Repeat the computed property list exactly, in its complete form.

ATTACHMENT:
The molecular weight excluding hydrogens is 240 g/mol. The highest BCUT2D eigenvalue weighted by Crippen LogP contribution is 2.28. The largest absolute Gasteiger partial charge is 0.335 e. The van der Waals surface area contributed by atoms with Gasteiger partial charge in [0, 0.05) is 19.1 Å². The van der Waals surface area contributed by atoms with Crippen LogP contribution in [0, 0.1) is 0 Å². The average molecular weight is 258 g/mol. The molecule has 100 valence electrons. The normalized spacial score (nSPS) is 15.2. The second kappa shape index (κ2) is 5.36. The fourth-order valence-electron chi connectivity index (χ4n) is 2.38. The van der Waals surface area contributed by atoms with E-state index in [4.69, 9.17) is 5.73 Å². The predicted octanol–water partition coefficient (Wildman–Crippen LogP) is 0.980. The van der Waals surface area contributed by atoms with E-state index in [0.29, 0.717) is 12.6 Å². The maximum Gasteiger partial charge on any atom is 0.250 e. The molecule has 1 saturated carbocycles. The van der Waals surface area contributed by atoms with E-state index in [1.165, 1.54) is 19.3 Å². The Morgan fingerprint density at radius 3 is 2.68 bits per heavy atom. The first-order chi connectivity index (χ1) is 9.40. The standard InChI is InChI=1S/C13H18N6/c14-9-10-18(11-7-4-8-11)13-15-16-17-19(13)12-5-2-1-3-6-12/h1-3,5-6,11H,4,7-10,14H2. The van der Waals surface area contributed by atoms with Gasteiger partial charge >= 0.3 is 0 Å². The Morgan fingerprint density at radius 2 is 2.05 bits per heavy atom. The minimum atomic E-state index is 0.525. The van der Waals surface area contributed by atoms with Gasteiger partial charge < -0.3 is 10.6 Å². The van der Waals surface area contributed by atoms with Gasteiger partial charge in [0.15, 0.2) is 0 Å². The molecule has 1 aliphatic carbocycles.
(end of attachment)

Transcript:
The molecular weight excluding hydrogens is 240 g/mol. The highest BCUT2D eigenvalue weighted by Crippen LogP contribution is 2.28. The largest absolute Gasteiger partial charge is 0.335 e. The van der Waals surface area contributed by atoms with Gasteiger partial charge in [0, 0.05) is 19.1 Å². The van der Waals surface area contributed by atoms with Crippen LogP contribution in [0, 0.1) is 0 Å². The average molecular weight is 258 g/mol. The molecule has 100 valence electrons. The normalized spacial score (nSPS) is 15.2. The second kappa shape index (κ2) is 5.36. The fourth-order valence-electron chi connectivity index (χ4n) is 2.38. The van der Waals surface area contributed by atoms with E-state index in [4.69, 9.17) is 5.73 Å². The predicted octanol–water partition coefficient (Wildman–Crippen LogP) is 0.980. The van der Waals surface area contributed by atoms with E-state index in [0.29, 0.717) is 12.6 Å². The maximum Gasteiger partial charge on any atom is 0.250 e. The molecule has 1 saturated carbocycles. The van der Waals surface area contributed by atoms with E-state index in [1.165, 1.54) is 19.3 Å². The Morgan fingerprint density at radius 3 is 2.68 bits per heavy atom. The first-order chi connectivity index (χ1) is 9.40. The standard InChI is InChI=1S/C13H18N6/c14-9-10-18(11-7-4-8-11)13-15-16-17-19(13)12-5-2-1-3-6-12/h1-3,5-6,11H,4,7-10,14H2. The van der Waals surface area contributed by atoms with Gasteiger partial charge >= 0.3 is 0 Å². The Morgan fingerprint density at radius 2 is 2.05 bits per heavy atom. The minimum atomic E-state index is 0.525. The van der Waals surface area contributed by atoms with Gasteiger partial charge < -0.3 is 10.6 Å². The van der Waals surface area contributed by atoms with Gasteiger partial charge in [0.15, 0.2) is 0 Å². The molecule has 1 aliphatic carbocycles.